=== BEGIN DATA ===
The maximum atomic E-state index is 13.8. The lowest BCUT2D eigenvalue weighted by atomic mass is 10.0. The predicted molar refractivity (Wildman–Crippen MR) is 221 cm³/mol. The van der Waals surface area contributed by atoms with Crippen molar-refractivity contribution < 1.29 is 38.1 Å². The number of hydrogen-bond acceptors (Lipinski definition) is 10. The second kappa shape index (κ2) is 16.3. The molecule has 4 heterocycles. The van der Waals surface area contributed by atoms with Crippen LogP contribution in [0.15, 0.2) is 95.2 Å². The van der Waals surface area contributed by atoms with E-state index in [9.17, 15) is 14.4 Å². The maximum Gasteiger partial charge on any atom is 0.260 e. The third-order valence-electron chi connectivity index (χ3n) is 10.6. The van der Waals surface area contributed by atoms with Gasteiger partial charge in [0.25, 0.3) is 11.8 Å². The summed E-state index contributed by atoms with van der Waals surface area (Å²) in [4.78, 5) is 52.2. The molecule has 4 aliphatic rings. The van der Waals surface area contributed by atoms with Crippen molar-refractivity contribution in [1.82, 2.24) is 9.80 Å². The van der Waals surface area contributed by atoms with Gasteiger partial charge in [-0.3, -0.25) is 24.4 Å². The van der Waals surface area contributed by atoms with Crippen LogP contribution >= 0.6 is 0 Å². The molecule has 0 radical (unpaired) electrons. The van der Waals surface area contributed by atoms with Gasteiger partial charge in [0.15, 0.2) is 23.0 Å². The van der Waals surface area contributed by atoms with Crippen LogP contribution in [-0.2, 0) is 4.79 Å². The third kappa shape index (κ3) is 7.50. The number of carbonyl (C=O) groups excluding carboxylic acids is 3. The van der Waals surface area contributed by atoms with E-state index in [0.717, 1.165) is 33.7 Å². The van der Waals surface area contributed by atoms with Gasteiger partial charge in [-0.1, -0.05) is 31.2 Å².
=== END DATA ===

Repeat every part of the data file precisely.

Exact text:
The maximum atomic E-state index is 13.8. The lowest BCUT2D eigenvalue weighted by atomic mass is 10.0. The predicted molar refractivity (Wildman–Crippen MR) is 221 cm³/mol. The van der Waals surface area contributed by atoms with Crippen molar-refractivity contribution < 1.29 is 38.1 Å². The number of hydrogen-bond acceptors (Lipinski definition) is 10. The second kappa shape index (κ2) is 16.3. The molecule has 4 heterocycles. The van der Waals surface area contributed by atoms with Crippen LogP contribution in [0.15, 0.2) is 95.2 Å². The van der Waals surface area contributed by atoms with E-state index in [9.17, 15) is 14.4 Å². The maximum Gasteiger partial charge on any atom is 0.260 e. The third-order valence-electron chi connectivity index (χ3n) is 10.6. The van der Waals surface area contributed by atoms with Gasteiger partial charge in [0.25, 0.3) is 11.8 Å². The summed E-state index contributed by atoms with van der Waals surface area (Å²) in [4.78, 5) is 52.2. The molecule has 4 aliphatic rings. The van der Waals surface area contributed by atoms with Crippen molar-refractivity contribution in [1.82, 2.24) is 9.80 Å². The van der Waals surface area contributed by atoms with Gasteiger partial charge in [-0.3, -0.25) is 24.4 Å². The van der Waals surface area contributed by atoms with Crippen LogP contribution >= 0.6 is 0 Å². The molecule has 0 radical (unpaired) electrons. The van der Waals surface area contributed by atoms with Gasteiger partial charge in [0.15, 0.2) is 23.0 Å². The van der Waals surface area contributed by atoms with Crippen LogP contribution in [-0.2, 0) is 4.79 Å². The third kappa shape index (κ3) is 7.50. The number of carbonyl (C=O) groups excluding carboxylic acids is 3. The van der Waals surface area contributed by atoms with E-state index in [0.717, 1.165) is 33.7 Å². The van der Waals surface area contributed by atoms with Gasteiger partial charge in [-0.1, -0.05) is 31.2 Å².